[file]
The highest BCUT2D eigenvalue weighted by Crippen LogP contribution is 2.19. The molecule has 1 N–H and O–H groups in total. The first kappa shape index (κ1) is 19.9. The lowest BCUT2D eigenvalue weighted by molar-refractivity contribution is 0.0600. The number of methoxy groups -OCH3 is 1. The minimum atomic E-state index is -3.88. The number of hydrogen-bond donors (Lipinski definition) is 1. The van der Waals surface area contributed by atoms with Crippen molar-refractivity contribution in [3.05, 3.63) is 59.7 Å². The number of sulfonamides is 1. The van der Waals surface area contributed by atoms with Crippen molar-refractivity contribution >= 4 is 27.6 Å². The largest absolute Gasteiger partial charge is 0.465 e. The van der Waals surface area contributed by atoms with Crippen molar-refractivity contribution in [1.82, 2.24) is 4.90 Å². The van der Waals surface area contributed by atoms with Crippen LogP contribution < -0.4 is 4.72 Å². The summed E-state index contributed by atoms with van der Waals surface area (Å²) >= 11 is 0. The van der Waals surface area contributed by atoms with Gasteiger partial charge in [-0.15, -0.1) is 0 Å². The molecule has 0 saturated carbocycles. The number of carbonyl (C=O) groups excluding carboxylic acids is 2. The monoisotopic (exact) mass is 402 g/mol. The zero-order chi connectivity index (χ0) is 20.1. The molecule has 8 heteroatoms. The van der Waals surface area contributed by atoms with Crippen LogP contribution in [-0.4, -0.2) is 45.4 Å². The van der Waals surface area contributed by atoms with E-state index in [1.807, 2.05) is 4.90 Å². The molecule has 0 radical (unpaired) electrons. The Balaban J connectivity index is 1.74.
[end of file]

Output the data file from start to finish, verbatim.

The highest BCUT2D eigenvalue weighted by Crippen LogP contribution is 2.19. The molecule has 1 N–H and O–H groups in total. The first kappa shape index (κ1) is 19.9. The lowest BCUT2D eigenvalue weighted by molar-refractivity contribution is 0.0600. The number of methoxy groups -OCH3 is 1. The minimum atomic E-state index is -3.88. The number of hydrogen-bond donors (Lipinski definition) is 1. The van der Waals surface area contributed by atoms with Crippen molar-refractivity contribution in [3.05, 3.63) is 59.7 Å². The number of sulfonamides is 1. The van der Waals surface area contributed by atoms with Crippen molar-refractivity contribution >= 4 is 27.6 Å². The largest absolute Gasteiger partial charge is 0.465 e. The van der Waals surface area contributed by atoms with Crippen molar-refractivity contribution in [1.82, 2.24) is 4.90 Å². The van der Waals surface area contributed by atoms with Crippen LogP contribution < -0.4 is 4.72 Å². The summed E-state index contributed by atoms with van der Waals surface area (Å²) >= 11 is 0. The van der Waals surface area contributed by atoms with Gasteiger partial charge in [-0.15, -0.1) is 0 Å². The molecule has 0 saturated carbocycles. The number of carbonyl (C=O) groups excluding carboxylic acids is 2. The monoisotopic (exact) mass is 402 g/mol. The zero-order chi connectivity index (χ0) is 20.1. The molecule has 8 heteroatoms. The van der Waals surface area contributed by atoms with Crippen LogP contribution in [-0.4, -0.2) is 45.4 Å². The van der Waals surface area contributed by atoms with E-state index in [1.807, 2.05) is 4.90 Å². The molecule has 0 radical (unpaired) electrons. The Balaban J connectivity index is 1.74.